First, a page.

SEATTLE Nobel laureate Linda Buck, Ph.D., member of the Basic Sciences Division at Fred Hutchinson Cancer Research Center, has been elected to membership in the American Academy of Arts & Sciences, or AAAS, one of the nations oldest and most prestigious honorary societies and independent policy-research centers. She is among 190 new fellows and 22 foreign honorary members to join the AAAS 2008 class of fellows. Drawn from the sciences, the arts and humanities, public affairs and the nonprofit sector, AAAS fellows are leaders in their fields. This years class includes Nobel laureates, recipients of Pulitzer and Pritzker prizes, Academy and Grammy awards and Kennedy Center honors. The latest honorees include blues guitarist B.B. King, filmmakers Ethan and Joel Cohen, and astronomer Adam Riess, who contributed to the discovery of dark energy in the universe. (Please see below for link to AAAS news release and complete list of winners.)
Buck in 2004 received the Nobel Prize in physiology or medicine for her groundbreaking work on odorant receptors and the organization of the olfactory system the network responsible for our sense of smell. She shared the honor with Richard Axel, Ph.D., of Columbia University.
Buck, who joined the Hutchinson Center faculty in 2002 after 11 years as a faculty member at Harvard Medical School, is the fifth Hutchinson Center researcher to be elected for AAAS membership.
She was a senior postdoctoral researcher in Axels laboratory when she disclosed the nature of the olfactory receptors, and they co-published this work in 1991. Their work is the first to define one of our sensory systems in the most detailed manner possible by defining the genes and proteins that control this remarkably complex response. This was a landmark achievement in the study of the nervous system.
The basic principles for recognizing and remembering about 10,000 different odors have long been a mystery. In a series of pioneering studies, Buck clarified how our olfactory system works. She discovered a large gene family, made up of some 1,000 different genes that give rise to an equivalent number of olfactory-receptor types. These receptors are located on the olfactory receptor cells, which occupy a small area in the upper part of the lining of the nose and detect the inhaled odorant molecules.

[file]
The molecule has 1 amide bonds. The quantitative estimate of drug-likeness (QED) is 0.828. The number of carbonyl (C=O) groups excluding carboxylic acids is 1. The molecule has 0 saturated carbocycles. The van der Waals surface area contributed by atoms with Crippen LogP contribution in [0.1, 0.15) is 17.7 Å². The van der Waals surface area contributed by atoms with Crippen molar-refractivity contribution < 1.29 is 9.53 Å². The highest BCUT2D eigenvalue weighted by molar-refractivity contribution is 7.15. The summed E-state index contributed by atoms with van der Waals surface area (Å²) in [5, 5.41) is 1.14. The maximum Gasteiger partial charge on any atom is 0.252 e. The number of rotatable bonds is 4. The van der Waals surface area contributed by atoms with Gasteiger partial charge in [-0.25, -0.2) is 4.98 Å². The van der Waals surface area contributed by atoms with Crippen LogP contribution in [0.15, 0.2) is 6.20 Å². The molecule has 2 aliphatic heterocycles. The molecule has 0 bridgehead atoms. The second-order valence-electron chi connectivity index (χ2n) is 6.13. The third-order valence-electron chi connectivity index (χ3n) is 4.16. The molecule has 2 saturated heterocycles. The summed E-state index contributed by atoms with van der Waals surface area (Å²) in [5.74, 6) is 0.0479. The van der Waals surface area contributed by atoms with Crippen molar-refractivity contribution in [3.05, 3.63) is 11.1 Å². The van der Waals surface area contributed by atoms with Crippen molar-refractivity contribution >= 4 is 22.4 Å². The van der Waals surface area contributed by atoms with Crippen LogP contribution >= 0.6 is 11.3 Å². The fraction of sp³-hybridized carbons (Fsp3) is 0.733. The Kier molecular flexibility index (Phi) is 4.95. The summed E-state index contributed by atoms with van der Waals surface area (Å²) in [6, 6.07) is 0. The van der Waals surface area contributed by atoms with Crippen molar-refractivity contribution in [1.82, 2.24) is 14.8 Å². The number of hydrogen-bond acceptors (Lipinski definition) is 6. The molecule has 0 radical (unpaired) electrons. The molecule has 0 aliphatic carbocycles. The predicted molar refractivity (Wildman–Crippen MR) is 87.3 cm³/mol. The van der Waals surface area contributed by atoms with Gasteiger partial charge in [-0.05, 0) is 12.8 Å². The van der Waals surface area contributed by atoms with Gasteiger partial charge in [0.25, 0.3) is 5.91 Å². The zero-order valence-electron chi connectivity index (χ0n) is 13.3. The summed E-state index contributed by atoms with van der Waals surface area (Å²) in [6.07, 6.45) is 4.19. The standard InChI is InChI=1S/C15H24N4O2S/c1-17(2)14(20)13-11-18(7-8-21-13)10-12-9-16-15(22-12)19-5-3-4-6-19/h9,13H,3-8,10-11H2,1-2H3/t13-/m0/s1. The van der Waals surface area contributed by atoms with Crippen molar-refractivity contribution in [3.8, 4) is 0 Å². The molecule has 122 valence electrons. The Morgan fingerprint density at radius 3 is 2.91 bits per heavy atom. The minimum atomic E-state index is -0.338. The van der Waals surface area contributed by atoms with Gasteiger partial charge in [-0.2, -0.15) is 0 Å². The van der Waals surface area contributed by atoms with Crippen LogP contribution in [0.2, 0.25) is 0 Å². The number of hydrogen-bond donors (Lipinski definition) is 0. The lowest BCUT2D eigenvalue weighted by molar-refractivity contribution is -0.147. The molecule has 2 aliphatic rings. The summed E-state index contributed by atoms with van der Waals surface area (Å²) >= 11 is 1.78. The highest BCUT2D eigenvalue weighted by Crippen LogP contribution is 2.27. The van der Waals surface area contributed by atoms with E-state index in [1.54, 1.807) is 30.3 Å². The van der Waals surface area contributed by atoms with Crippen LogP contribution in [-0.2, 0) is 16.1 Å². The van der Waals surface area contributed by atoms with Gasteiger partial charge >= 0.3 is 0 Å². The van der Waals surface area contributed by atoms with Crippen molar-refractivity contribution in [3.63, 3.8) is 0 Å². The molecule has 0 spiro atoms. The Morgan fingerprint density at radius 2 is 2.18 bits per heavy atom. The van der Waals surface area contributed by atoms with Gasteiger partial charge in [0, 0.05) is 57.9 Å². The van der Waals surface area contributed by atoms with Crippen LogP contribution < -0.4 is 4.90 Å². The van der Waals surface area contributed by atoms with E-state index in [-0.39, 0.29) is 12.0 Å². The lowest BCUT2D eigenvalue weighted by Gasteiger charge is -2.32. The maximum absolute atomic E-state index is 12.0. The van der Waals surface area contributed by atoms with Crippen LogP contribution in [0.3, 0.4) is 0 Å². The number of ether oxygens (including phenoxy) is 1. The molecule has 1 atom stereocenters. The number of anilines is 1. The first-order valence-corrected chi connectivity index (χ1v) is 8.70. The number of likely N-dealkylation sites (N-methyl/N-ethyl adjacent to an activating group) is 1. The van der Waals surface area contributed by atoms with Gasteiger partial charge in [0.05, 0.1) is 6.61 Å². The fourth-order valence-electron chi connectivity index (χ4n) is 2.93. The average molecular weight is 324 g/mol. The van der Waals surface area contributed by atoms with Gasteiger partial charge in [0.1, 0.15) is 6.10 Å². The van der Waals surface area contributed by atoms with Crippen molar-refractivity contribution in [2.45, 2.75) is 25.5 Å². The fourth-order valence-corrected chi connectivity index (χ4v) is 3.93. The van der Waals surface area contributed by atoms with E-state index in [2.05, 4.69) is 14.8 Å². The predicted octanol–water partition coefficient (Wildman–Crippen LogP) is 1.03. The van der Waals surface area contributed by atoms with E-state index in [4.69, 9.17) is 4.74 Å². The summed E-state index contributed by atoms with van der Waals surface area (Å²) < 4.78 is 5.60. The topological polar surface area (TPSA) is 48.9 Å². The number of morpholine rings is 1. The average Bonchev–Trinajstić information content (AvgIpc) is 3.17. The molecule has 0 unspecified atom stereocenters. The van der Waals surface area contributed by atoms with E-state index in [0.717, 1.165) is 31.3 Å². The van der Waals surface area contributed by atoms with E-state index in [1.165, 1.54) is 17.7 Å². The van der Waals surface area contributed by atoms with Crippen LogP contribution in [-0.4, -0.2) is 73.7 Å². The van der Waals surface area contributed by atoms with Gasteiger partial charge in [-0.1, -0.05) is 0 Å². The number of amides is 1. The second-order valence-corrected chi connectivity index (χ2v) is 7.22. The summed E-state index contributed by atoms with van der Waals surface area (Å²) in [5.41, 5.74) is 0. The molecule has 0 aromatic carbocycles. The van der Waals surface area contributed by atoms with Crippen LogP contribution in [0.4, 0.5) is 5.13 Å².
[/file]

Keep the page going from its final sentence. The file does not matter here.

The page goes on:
Buck and Axel showed that every single olfactory-receptor cell produces one and only one of the odorant receptor genes. Thus, there are as many types of olfactory- receptor cells as there are odorant receptors.
Most odors are composed of multiple odorant molecules. Buck discovered that each odorant molecule activates several different odorant receptors and each odorant receptor can recognize multiple odorants, but that different odorants even closely related ones activate different combinations of receptors. This leads to a combinatorial code forming an "odorant pattern" somewhat like the colors in a patchwork quilt or in a mosaic. This is the basis for our ability to recognize and form memories of approximately 10,000 different odors, as well as our ability to distinguish odorants with nearly identical chemical structures as having different smells.
Buck has also discovered and characterized families of receptors for pheromones and tastes, providing insights into the mechanisms underlying pheromone effects and taste perception.
Buck, also a Howard Hughes Medical Institute Investigator and an affiliate professor in the Department of Physiology and Biophysics at the University of Washington, is the recipient of many national and international scientific awards. In 2003 she received the Gairdner Award, the Perl-UNC Neuroscience Prize and was elected a member of the National Academy of Sciences. Shes also the recipient of the Unilever Science Award, the LVMH Moet Hennessy Louis Vuitton Science for Art Prize, the R.H. Wright Award in Olfactory Research and the Lewis S. Rosenstiel Award for Distinguished Work in Basic Medical Research.
|Contact: Kristen Woodward|
Fred Hutchinson Cancer Research Center